After the notorious 1994 self-titled film and the abysmal box-office performance of last year's "should have been straight-to-DVD" Street Fighter: The Legend of Chun-Li, one would think that attempting to harness the Street Fighter franchise for the big screen would be equivalent to licking plague sores with a split lip. Well, Capcom, if anything is persistent and isn't afraid to keep trying at that proverbial Blackjack table, despite a rather lopsided record in favor of the house. In an interview with Capcom’s vice president of strategic planning and business development, Christian Svensson, it was revealed that there are indeed plans for more Street Fighter movies and other live-action incarnations set for the future.
According to Svensson:
"I think there are some learnings internally that we’ve taken away from that experience. I think you’ll see some clever live-action stuff that will excite our fans at some point in the future, based on Street Fighter. Let’s just say that the book is not yet done on Street Fighter film and video projects."
The interview brought up the issue of Rockstar's reluctance to bring a Grand Theft Auto film to life, due to their fears of yet another bad video game film possibly damaging their reputation. Svensson, revealed a different philosophy on the part of Capcom. They seem to subscribe to a motto equivalent to the old saying, "there's no such thing as bad publicity." To them, the focus must always remain with the video games. Everything else, regardless of how they turn out, are just tools to bring them the exposure.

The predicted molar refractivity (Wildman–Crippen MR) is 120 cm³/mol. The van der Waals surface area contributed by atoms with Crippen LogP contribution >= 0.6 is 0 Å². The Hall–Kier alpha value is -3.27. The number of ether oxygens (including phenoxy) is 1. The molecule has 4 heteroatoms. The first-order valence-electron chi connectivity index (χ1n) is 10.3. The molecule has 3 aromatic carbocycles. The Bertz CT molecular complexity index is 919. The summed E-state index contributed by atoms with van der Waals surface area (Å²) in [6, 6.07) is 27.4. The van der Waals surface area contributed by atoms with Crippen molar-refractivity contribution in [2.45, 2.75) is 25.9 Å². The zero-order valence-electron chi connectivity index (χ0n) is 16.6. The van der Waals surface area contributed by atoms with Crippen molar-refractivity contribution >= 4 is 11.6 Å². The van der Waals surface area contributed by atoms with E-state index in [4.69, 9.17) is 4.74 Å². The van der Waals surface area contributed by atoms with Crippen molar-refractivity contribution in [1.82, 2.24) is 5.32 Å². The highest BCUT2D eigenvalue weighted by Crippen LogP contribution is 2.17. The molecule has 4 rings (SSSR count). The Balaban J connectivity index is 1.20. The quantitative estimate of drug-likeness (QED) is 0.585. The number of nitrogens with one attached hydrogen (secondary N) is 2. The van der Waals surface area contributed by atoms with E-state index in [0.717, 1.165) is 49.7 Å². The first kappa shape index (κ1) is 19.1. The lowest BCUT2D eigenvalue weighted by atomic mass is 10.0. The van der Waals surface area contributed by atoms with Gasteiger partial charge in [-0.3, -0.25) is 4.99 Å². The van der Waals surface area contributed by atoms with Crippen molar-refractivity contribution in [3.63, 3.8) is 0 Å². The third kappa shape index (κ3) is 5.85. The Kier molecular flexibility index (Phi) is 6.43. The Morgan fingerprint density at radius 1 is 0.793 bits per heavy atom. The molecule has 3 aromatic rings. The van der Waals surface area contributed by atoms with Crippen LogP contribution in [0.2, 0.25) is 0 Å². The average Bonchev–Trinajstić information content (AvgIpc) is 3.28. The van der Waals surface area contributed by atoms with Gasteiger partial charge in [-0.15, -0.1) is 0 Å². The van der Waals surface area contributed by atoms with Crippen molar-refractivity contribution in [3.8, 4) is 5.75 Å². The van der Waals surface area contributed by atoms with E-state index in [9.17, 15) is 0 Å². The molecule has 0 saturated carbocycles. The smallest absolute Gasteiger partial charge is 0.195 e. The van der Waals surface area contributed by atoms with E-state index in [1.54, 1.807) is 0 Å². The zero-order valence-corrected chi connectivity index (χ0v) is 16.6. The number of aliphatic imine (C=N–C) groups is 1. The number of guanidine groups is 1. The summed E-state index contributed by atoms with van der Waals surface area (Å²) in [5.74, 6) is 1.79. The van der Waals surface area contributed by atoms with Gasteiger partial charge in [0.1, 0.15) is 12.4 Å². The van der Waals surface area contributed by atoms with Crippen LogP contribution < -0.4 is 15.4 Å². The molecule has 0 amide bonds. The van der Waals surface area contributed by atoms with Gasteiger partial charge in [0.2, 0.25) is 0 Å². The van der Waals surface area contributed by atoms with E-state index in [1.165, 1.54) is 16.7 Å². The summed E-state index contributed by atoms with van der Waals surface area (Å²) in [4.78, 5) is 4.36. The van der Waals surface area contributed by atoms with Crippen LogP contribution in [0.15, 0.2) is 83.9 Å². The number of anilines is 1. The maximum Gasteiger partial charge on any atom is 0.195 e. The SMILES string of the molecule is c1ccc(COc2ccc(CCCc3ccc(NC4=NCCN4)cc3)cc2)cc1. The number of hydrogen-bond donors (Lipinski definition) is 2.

“Hey, as long as you guys keep bringing the goods, the fans are still gonna love you regardless of what happens outside. It’s kind of a missed opportunity if you don’t start exploring outside our medium to expand your brand."
This is an interesting, if heavily debatable point. To be able to accurately assess whether bad video game movies impact negatively on their video game counterparts is difficult to tell. In most cases, by the time a popular video game franchise gets to the point of a film adaptation, the series is already well into its sequels. This is the period where a franchise's staying power is put to the test, and only in exceptional cases, are they able to ratchet the excitement level, as the game industry just moves so fast. Therefore, you often get a movie based on a once popular video game franchise, accompanied in a cross-sell with a new game in the series that's mediocre at best. (Tomb Raider: The Angel of Darkness, anyone?)
As a result, the cause and effect of film-adapted franchises that lose their mojo, is surely without a definitive answer. Are intellectual properties best served in careful doses? Or are they meant to be proliferated in every conceivable form, as much as humanly possible?
The interview closes with some of the plans that Capcom has for expanding its brand. As it so happens, they are following the Marvel model of growing as a "pop culture media company." Their plans are ambitious, spreading themselves into not just live-action media, but books, comics, and music soundtracks even more so than they are right now. According to Svensson, they've been planing a big multi-media blitz for some time, now:
"We’ve had other motion picture projects in development for a very long period of time – Devil May Cry, Onimusha, Dark Void -- some of which may come out, some of which never may see the light of day. That’s just the way Hollywood works. The goal is to be everywhere with your brand. Have your brand touch as many people as possible, but still be true to the fans ideally."
What do you think of Capcom's plans to infiltrate pop culture? There's no doubt that they have a lot going for them, specifically some of the most legendary video game franchises of all time. However, could we one day be looking at them the way we look at Marvel or DC? (In which case, it would require them to either be bought out by or merged into a massive media conglomerate.)